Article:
Céadnithe an Chruinne-thómhais

Céadnithe an Chruinne-thómhais
(The Elements of Geometry.)

Sloínnte
(Definitions.)

1. (a point), .i. ionad gan méid.
2. Líne, .i. faid gan leithead.
Críoch líne eó, & cómhghearradh línte eó.
3. Líne díreach .i. líne gan casadh ann.
4. Uachtar (a surface), .i. ní ag á bhfuil faid agus leithead gan raímhre.
Críoch uachtair líne, & cómhghearradh dhá uachtar líne.
5. Clár (a plane), .i. uachtar ’na luíonn díreach idir aon dá eó ann.
Ní fhéadfadh dhá líne dhíreach luí ar a chéile, i gcuid díobh, gan luí ar a chéile ar fad, ná slí do chómhdhúnadh. Ní lú ná fhéadfadh dhá chlár.
6. Taibhse (a solid), .i. ní ag á bhfuil faid & leithead & raímhre, in éineacht.
Teóranna taibhse uachtair.
7. Oscall (an angle), .i. gabhal, .i. cómhrac (meeting) dhá líne.
8. Oscall dírlíneach (rectilinear angle), .i. oscall is de chómhrac dhá líne dhírigh1.
9. Díoroscall (right angle), .i. nuair ’ chómhracaid dhá líne dhíreacha & do-níd dhá chómhoscall 2 in aice a chéile, is díoroscaill an dá chómhoscall san, & is cómhdhíreacha3 dá chéile an dó líne sin.
10. Móroscall (obtuse angle), .i. oscall is leithe ná díoroscall.
11. Caoloscall (acute angle), .i. oscall is caoile ná díoroscall.
12. Línte díreacha cómhfhana (parallel straight lines), .i. línte díreacha in aon chlár & fan a chéile, i dtreó, pé faid do leantar iad, ar aghaidh nú siar, nách féidir dóibh dúnadh ar a chéile.

Nótaí

Do-níd: PUL here uses the traditionally correct absolute form of the verb déanamh, corresponding here to deinid.
Dhá chómhoscall: note the failure to use the correct dual form, oscaill, here. T. F. O’Rahilly comments in Papers on Irish Idiom, in which he transcribes PUL’s Euclid, that in the meaning of “angle”, PUL usually had oscall as a masculine noun, thus creating a contrast with oscall, meaning “armpit”. But he often had oscaill in the dative or dual, which O’Rahilly adjusted in his editing to oscall in line with the generally masculine declension of oscall when meaning “angle”. (The editing approach adopted by O’Rahilly seems flawed, as inconsistencies in the original manuscript should be retained and discussed, but that is another question.) Consequently, without checking the original manuscript, it is difficult to know if PUL had oscall or oscaill here.
An dó líne sin: is given in the original (i.e., the text as edited by T. F. O’Rahilly), where would be expected.

Foclóirín

ag: “at, by”. Note the combination ag á, where the CO has ag a.
caoloscall: “acute angle”, or géaruillinn in the CO.
céadní: “element, a basic part of something”. This may be an ad hoc word produced by PUL to translate “element”, as the word is not given in dictionaries. Possibly eilimint in the CO.
cómhdhíreach: “perpendicular”. This appears to be an ad hoc word produced by PUL, as the word is not given in dictionaries. Ingear is used in the CO where “perpendicular” is a noun, and ingearach where it is an adjective.
cómhdhúnaim, cómhdhúnadh: this word is not given in dictionaries, but slí do chómhdhúnadh appears to mean “to close the gap, to come together with no space left between”.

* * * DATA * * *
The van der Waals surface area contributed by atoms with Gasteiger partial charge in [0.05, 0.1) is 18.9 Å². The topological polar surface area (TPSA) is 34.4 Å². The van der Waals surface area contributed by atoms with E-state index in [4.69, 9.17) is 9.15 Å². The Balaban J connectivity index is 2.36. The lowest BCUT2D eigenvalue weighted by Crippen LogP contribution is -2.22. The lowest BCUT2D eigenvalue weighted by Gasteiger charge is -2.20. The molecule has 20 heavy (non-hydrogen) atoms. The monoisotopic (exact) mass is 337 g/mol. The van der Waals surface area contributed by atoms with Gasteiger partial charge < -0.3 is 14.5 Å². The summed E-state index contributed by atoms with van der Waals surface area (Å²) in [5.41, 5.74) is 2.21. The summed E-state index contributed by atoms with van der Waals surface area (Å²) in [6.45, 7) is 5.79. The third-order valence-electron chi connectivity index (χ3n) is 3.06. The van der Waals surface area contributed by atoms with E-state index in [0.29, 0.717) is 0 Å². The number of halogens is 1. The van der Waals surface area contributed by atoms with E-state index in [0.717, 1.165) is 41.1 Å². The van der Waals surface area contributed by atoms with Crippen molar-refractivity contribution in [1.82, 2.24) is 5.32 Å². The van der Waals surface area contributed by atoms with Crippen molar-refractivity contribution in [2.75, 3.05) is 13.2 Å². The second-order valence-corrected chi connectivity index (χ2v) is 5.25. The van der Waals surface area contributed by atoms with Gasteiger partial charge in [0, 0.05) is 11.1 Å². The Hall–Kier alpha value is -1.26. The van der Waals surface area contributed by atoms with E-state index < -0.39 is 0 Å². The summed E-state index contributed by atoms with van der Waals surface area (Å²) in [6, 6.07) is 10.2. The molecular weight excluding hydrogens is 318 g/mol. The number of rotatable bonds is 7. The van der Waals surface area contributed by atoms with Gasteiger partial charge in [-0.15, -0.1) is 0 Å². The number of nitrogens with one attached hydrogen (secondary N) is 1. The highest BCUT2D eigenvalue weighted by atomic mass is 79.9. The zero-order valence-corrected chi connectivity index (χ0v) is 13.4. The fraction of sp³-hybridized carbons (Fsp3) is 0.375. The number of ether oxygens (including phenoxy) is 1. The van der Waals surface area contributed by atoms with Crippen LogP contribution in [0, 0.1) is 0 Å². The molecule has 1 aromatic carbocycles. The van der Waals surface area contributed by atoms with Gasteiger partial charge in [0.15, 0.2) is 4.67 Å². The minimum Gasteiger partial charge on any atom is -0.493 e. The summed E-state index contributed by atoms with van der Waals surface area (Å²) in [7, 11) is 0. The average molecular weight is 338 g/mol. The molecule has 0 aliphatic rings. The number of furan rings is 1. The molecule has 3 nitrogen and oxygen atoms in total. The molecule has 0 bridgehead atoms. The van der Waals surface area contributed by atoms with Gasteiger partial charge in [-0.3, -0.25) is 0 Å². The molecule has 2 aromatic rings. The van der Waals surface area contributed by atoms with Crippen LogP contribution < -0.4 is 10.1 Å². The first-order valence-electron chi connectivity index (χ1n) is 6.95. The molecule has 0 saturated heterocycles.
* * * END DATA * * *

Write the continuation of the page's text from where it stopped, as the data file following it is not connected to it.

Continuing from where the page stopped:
cómhfhan: “parallel”. This appears to be an ad hoc word produced by PUL to translate “parallel”, as the word is not given in dictionaries. Parailéalach is used in the CO.
cómhghearradh: “concision, curtailment”. Cómhghearradh dhá uachtar líne, “where two surfaces meet is a line”.
cómhoscall: “equal angle”. This appears to be an ad hoc word; the CO for “equal angles” is uillinneacha ar cóimhéid.
cómhracaim, cómhrac: “to meet, encounter”, or comhraicim, comhrac in the CO. Cómhrac dhá líne, “the juncture/confluence of two lines”.
cruinne-thómas: “geometry”, or geoiméadracht in the CO. Cruinne-thómas appears to be an ad hoc word produced by PUL, along the same lines as the word given in Dinneen’s dictionary, cruínn-eólas, “geography”.
díoroscall: “right angle”. This appears to be an ad hoc word; the CO has dronuillinn.
dírlíneach: “rectilinear”. This appears to be an ad hoc word; the CO has dronlíneach.
eó: “point”, especially the point of a blade. PUL uses this word to refer to a geometrical point, where the CO would have pointe or ponc.
faid: “length”, or fad in the CO.
gabhal: “fork”.
ionad: “unit”. PUL normally uses inead, but here the CO form ionad is found.
leath: “broad”. Listed in Dinneen’s dictionary as an obsolete word (more usually found as leathan), although the comparative leithe is sometimes found.
móroscall: “obtuse angle”. This appears to be an ad hoc word; the CO has maoluillinn.
oscall: “armpit”, or ascaill in the CO. PUL’s use in the meaning of “angle” here appears to be an attempt to create new geometrical terminology. Uillinn is the word used in the CO for “angle”.
sloinne: “surname”, but also “definition”.
taibhse: “solid”. This word generally means “ghost” or “appearance”, but Dinneen’s dictionary shows it can also mean “size, bulk”, and maybe by extension from here, “solid”. The CO form is solad.
teóra: “border, limit, boundary”, with teóranna in the plural. The CO has teorainn and teorainneacha.

1De chómhrac dhá líne dhírigh: dhírigh is as given in the original, although it is unclear to me that dhírigh is the right form to qualify a feminine noun in the genitive dual. More research required here.

2PUL: cómhoscall, an equal angle.

3PUL: cómhdhíreach: a perpendicular.